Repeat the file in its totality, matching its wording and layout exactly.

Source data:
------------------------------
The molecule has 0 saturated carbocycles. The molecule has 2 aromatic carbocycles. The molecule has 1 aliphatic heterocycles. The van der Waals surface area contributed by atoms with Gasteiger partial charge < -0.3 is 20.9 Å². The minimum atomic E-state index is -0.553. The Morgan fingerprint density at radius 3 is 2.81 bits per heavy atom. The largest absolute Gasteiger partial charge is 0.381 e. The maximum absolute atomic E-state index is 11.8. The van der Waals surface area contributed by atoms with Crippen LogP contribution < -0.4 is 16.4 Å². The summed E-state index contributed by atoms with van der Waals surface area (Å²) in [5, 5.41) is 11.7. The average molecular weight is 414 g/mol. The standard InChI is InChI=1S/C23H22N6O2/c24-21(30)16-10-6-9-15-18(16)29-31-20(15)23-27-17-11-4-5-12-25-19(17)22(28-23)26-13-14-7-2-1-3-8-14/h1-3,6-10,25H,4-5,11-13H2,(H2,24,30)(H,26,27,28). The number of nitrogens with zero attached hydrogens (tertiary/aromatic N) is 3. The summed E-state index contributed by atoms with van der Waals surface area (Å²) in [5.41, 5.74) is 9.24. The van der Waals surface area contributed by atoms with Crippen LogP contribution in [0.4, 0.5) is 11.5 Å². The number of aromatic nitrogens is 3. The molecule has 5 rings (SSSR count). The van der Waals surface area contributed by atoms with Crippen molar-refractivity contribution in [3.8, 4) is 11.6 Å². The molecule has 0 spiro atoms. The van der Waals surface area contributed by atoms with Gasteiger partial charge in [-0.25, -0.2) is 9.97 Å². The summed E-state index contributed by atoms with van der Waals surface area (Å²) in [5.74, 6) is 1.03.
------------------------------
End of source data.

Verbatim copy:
The molecule has 0 saturated carbocycles. The molecule has 2 aromatic carbocycles. The molecule has 1 aliphatic heterocycles. The van der Waals surface area contributed by atoms with Gasteiger partial charge < -0.3 is 20.9 Å². The minimum atomic E-state index is -0.553. The Morgan fingerprint density at radius 3 is 2.81 bits per heavy atom. The largest absolute Gasteiger partial charge is 0.381 e. The maximum absolute atomic E-state index is 11.8. The van der Waals surface area contributed by atoms with Crippen LogP contribution < -0.4 is 16.4 Å². The summed E-state index contributed by atoms with van der Waals surface area (Å²) in [5, 5.41) is 11.7. The average molecular weight is 414 g/mol. The standard InChI is InChI=1S/C23H22N6O2/c24-21(30)16-10-6-9-15-18(16)29-31-20(15)23-27-17-11-4-5-12-25-19(17)22(28-23)26-13-14-7-2-1-3-8-14/h1-3,6-10,25H,4-5,11-13H2,(H2,24,30)(H,26,27,28). The number of nitrogens with zero attached hydrogens (tertiary/aromatic N) is 3. The summed E-state index contributed by atoms with van der Waals surface area (Å²) in [5.41, 5.74) is 9.24. The van der Waals surface area contributed by atoms with Crippen LogP contribution in [0.4, 0.5) is 11.5 Å². The number of aromatic nitrogens is 3. The molecule has 5 rings (SSSR count). The van der Waals surface area contributed by atoms with Crippen molar-refractivity contribution in [3.8, 4) is 11.6 Å². The molecule has 0 spiro atoms. The van der Waals surface area contributed by atoms with Gasteiger partial charge in [-0.25, -0.2) is 9.97 Å². The summed E-state index contributed by atoms with van der Waals surface area (Å²) in [5.74, 6) is 1.03.